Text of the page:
William Shakespeare's Much Ado about Nothing in the complete original text.
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Much Ado about Nothing

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Act III. Scene V.

Scene V.—Another Room in LEONATO'S House.


Leon. What would you with me, honest
Dogb. Marry, sir, I would have some confi-
dence with you, that decerns you nearly.
Leon. Brief, I pray you; for you see it is a
busy time with me.
Dogb. Marry, this it is, sir.
Verg. Yes, in truth it is, sir.
Leon. What is it, my good friends?
Dogb. Goodman Verges, sir, speaks a little off
the matter: an old man, sir, and his wits are not
so blunt, as, God help, I would desire they were;
but, in faith, honest as the skin between his
Verg. Yes, I thank God, I am as honest as
any man living, that is an old man and no
honester than I.
Dogb. Comparisons are odorous: palabras,
neighbour Verges.
Leon. Neighbours, you are tedious.
Dogb. It pleases your worship to say so, but
we are the poor duke's officers; but truly, for
mine own part, if I were as tedious as a king, I
could find in my heart to bestow it all of your
Leon. All thy tediousness on me! ha?
Dogb. Yea, an't were a thousand pound more
than 'tis; for I hear as good exclamation on
your worship, as of any man in the city, and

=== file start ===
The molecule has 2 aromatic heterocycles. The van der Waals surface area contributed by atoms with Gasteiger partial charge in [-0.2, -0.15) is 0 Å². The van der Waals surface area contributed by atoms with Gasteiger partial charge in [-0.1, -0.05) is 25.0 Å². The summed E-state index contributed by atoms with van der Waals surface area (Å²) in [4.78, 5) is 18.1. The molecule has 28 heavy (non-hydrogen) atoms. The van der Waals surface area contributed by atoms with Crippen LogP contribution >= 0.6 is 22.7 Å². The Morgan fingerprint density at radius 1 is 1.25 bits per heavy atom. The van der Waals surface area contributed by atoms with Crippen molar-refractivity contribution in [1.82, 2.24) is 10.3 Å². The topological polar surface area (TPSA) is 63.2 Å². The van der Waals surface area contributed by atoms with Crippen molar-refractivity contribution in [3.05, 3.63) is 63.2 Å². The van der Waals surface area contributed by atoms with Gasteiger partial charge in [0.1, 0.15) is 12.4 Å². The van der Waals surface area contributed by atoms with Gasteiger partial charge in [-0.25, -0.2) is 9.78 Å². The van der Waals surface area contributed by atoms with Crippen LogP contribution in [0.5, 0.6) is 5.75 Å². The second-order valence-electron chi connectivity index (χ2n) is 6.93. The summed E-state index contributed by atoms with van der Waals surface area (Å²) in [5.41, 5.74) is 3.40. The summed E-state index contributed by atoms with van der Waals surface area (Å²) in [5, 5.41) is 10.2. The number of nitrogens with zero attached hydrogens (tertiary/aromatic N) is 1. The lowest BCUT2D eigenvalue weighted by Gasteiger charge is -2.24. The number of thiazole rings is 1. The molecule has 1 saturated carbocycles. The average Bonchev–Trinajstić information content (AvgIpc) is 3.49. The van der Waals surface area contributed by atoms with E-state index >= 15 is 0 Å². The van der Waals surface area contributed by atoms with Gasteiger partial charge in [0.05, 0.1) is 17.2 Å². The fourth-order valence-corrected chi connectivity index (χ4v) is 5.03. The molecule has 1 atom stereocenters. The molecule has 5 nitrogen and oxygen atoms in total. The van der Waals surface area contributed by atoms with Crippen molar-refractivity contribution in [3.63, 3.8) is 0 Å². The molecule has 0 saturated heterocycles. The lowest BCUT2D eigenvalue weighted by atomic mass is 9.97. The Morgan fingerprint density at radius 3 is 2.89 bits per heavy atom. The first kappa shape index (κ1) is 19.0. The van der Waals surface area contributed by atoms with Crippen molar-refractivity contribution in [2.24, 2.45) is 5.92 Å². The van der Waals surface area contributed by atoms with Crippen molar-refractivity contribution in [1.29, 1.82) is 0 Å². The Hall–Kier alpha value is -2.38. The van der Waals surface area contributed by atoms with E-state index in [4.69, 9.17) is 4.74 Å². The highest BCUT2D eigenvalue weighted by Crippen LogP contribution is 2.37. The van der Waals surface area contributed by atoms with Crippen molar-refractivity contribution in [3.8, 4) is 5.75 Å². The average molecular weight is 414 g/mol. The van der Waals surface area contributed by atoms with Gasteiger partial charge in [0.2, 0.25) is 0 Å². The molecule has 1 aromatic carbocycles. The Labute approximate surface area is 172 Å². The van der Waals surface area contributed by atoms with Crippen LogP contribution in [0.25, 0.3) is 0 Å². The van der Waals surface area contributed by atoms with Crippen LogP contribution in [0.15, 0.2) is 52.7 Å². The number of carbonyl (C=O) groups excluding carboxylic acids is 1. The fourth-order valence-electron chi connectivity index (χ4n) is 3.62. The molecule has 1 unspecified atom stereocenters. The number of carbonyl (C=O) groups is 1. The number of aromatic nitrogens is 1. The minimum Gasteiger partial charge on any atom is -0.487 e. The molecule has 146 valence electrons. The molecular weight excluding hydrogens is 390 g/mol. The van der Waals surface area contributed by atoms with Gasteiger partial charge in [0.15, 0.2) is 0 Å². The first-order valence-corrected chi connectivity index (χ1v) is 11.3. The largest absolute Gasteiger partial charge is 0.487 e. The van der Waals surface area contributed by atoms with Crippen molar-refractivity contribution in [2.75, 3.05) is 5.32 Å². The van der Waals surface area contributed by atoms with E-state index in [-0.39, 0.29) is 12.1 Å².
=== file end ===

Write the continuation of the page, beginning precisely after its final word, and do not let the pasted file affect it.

though I be but a poor man, I am glad to hear it.
Verg. And so am I.
Leon. I would fain know what you have to say.
Verg. Marry, sir, our watch to-night, except-
ing your worship's presence, ha' ta'en a couple
of as arrant knaves as any in Messina.
Dogb. A good old man, sir; he will be talking:
as they say, 'when the age is in, the wit is out.'
God help us! it is a world to see! Well said,
i' faith, neighbour Verges: well. God's a good
man; an two men ride of a horse, one must ride
behind. An honest soul, i' faith, sir; by my
troth he is, as ever broke bread: but God is to be
worshipped: all men are not alike; alas! good
Leon. Indeed, neighbour, he comes too short
of you.
Dogb. Gifts that God gives.
Leon. I must leave you.
Dogb. One word, sir: our watch, sir, hath
indeed comprehended two aspicious persons, and
we would have them this morning examined
before your worship.
Leon. Take their examination yourself, and
bring it me: I am now in great haste, as may
appear unto you.
Dogb. It shall be suffigance.
Leon. Drink some wine ere you go: fare you
Mess. My lord, they stay for you to give your
daughter to her husband.
Leon. I'll wait upon them: I am ready.
[Exeunt LEONATO and Messenger.
Dogb. Go, good partner, go, get you to Francis
Seacoal; bid him bring his pen and inkhorn to
the gaol: we are now to examination these men.
Verg. And we must do it wisely.
Dogb. We will spare for no wit, I warrant
you; here's that shall drive some of them to a
non-come: only get the learned writer to set
down our excommunication, and meet me at the
gaol. [Exeunt.
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